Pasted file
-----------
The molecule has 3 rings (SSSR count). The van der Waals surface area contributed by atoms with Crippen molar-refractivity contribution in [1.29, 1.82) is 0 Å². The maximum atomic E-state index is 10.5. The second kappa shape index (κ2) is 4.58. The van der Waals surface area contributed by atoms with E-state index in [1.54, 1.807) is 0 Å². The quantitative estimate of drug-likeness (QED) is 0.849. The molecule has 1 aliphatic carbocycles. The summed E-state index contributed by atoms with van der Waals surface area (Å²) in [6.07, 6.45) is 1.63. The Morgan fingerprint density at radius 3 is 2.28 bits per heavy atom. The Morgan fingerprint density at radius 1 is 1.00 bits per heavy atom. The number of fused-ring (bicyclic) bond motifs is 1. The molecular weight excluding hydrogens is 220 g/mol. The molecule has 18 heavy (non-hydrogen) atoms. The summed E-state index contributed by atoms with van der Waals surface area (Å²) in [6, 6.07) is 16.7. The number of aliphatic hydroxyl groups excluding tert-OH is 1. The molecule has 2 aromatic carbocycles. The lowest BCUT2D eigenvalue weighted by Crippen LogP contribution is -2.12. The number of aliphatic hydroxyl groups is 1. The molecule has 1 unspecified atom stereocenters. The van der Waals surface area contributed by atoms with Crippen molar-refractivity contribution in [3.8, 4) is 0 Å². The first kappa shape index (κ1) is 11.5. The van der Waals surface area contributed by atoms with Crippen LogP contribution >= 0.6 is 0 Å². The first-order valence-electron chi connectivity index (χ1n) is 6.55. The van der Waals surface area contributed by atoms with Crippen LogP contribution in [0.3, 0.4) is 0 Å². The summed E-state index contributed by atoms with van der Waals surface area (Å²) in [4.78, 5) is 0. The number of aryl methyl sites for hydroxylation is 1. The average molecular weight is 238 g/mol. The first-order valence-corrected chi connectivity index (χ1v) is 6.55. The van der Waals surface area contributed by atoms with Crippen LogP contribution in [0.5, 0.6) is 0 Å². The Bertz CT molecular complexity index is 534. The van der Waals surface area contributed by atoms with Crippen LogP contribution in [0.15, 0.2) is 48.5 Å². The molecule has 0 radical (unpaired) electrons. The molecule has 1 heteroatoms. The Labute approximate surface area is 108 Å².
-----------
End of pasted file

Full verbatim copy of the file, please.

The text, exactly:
The molecule has 3 rings (SSSR count). The van der Waals surface area contributed by atoms with Crippen molar-refractivity contribution in [1.29, 1.82) is 0 Å². The maximum atomic E-state index is 10.5. The second kappa shape index (κ2) is 4.58. The van der Waals surface area contributed by atoms with E-state index in [1.54, 1.807) is 0 Å². The quantitative estimate of drug-likeness (QED) is 0.849. The molecule has 1 aliphatic carbocycles. The summed E-state index contributed by atoms with van der Waals surface area (Å²) in [6.07, 6.45) is 1.63. The Morgan fingerprint density at radius 3 is 2.28 bits per heavy atom. The Morgan fingerprint density at radius 1 is 1.00 bits per heavy atom. The number of fused-ring (bicyclic) bond motifs is 1. The molecular weight excluding hydrogens is 220 g/mol. The molecule has 18 heavy (non-hydrogen) atoms. The summed E-state index contributed by atoms with van der Waals surface area (Å²) in [6, 6.07) is 16.7. The number of aliphatic hydroxyl groups excluding tert-OH is 1. The molecule has 2 aromatic carbocycles. The lowest BCUT2D eigenvalue weighted by Crippen LogP contribution is -2.12. The number of aliphatic hydroxyl groups is 1. The molecule has 1 unspecified atom stereocenters. The van der Waals surface area contributed by atoms with Crippen molar-refractivity contribution in [3.8, 4) is 0 Å². The first kappa shape index (κ1) is 11.5. The van der Waals surface area contributed by atoms with Crippen LogP contribution >= 0.6 is 0 Å². The first-order valence-electron chi connectivity index (χ1n) is 6.55. The van der Waals surface area contributed by atoms with Crippen LogP contribution in [0.3, 0.4) is 0 Å². The summed E-state index contributed by atoms with van der Waals surface area (Å²) in [4.78, 5) is 0. The number of aryl methyl sites for hydroxylation is 1. The average molecular weight is 238 g/mol. The first-order valence-corrected chi connectivity index (χ1v) is 6.55. The van der Waals surface area contributed by atoms with Crippen LogP contribution in [0.5, 0.6) is 0 Å². The Bertz CT molecular complexity index is 534. The van der Waals surface area contributed by atoms with Crippen LogP contribution in [0.15, 0.2) is 48.5 Å². The molecule has 0 radical (unpaired) electrons. The molecule has 1 heteroatoms. The Labute approximate surface area is 108 Å².